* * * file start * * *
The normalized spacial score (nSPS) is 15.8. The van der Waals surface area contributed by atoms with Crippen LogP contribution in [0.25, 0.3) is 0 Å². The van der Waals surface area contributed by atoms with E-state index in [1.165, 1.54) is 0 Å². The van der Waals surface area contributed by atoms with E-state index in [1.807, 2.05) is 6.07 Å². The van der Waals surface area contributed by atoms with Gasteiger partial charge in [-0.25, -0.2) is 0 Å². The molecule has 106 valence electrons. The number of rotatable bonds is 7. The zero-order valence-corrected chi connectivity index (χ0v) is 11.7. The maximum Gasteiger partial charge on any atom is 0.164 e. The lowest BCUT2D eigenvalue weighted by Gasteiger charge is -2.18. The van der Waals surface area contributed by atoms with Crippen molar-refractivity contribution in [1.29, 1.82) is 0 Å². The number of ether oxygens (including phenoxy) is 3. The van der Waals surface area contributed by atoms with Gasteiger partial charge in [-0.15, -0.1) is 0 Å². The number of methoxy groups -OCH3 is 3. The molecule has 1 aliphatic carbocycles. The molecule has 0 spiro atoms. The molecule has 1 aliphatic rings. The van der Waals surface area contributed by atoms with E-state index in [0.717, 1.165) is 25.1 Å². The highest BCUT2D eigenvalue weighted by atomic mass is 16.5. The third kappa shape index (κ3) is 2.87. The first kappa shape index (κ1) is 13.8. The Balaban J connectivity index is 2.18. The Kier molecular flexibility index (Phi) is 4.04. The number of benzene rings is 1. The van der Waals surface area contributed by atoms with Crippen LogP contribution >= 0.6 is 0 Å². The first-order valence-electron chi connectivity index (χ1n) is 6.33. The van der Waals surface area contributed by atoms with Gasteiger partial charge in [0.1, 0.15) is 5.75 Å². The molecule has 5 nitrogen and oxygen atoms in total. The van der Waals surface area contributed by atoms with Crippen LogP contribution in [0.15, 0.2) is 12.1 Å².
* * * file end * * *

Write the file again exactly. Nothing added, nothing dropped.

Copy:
The normalized spacial score (nSPS) is 15.8. The van der Waals surface area contributed by atoms with Crippen LogP contribution in [0.25, 0.3) is 0 Å². The van der Waals surface area contributed by atoms with E-state index in [1.165, 1.54) is 0 Å². The van der Waals surface area contributed by atoms with E-state index in [1.807, 2.05) is 6.07 Å². The van der Waals surface area contributed by atoms with Gasteiger partial charge in [-0.25, -0.2) is 0 Å². The molecule has 106 valence electrons. The number of rotatable bonds is 7. The zero-order valence-corrected chi connectivity index (χ0v) is 11.7. The maximum Gasteiger partial charge on any atom is 0.164 e. The lowest BCUT2D eigenvalue weighted by Gasteiger charge is -2.18. The van der Waals surface area contributed by atoms with Crippen molar-refractivity contribution in [1.29, 1.82) is 0 Å². The number of ether oxygens (including phenoxy) is 3. The van der Waals surface area contributed by atoms with Gasteiger partial charge in [-0.15, -0.1) is 0 Å². The number of methoxy groups -OCH3 is 3. The molecule has 1 aliphatic carbocycles. The molecule has 0 spiro atoms. The molecule has 1 aliphatic rings. The van der Waals surface area contributed by atoms with E-state index in [0.717, 1.165) is 25.1 Å². The highest BCUT2D eigenvalue weighted by atomic mass is 16.5. The third kappa shape index (κ3) is 2.87. The first kappa shape index (κ1) is 13.8. The Balaban J connectivity index is 2.18. The Kier molecular flexibility index (Phi) is 4.04. The number of benzene rings is 1. The van der Waals surface area contributed by atoms with Crippen LogP contribution >= 0.6 is 0 Å². The first-order valence-electron chi connectivity index (χ1n) is 6.33. The van der Waals surface area contributed by atoms with Gasteiger partial charge in [0.1, 0.15) is 5.75 Å². The molecule has 5 nitrogen and oxygen atoms in total. The van der Waals surface area contributed by atoms with Crippen LogP contribution in [0.15, 0.2) is 12.1 Å².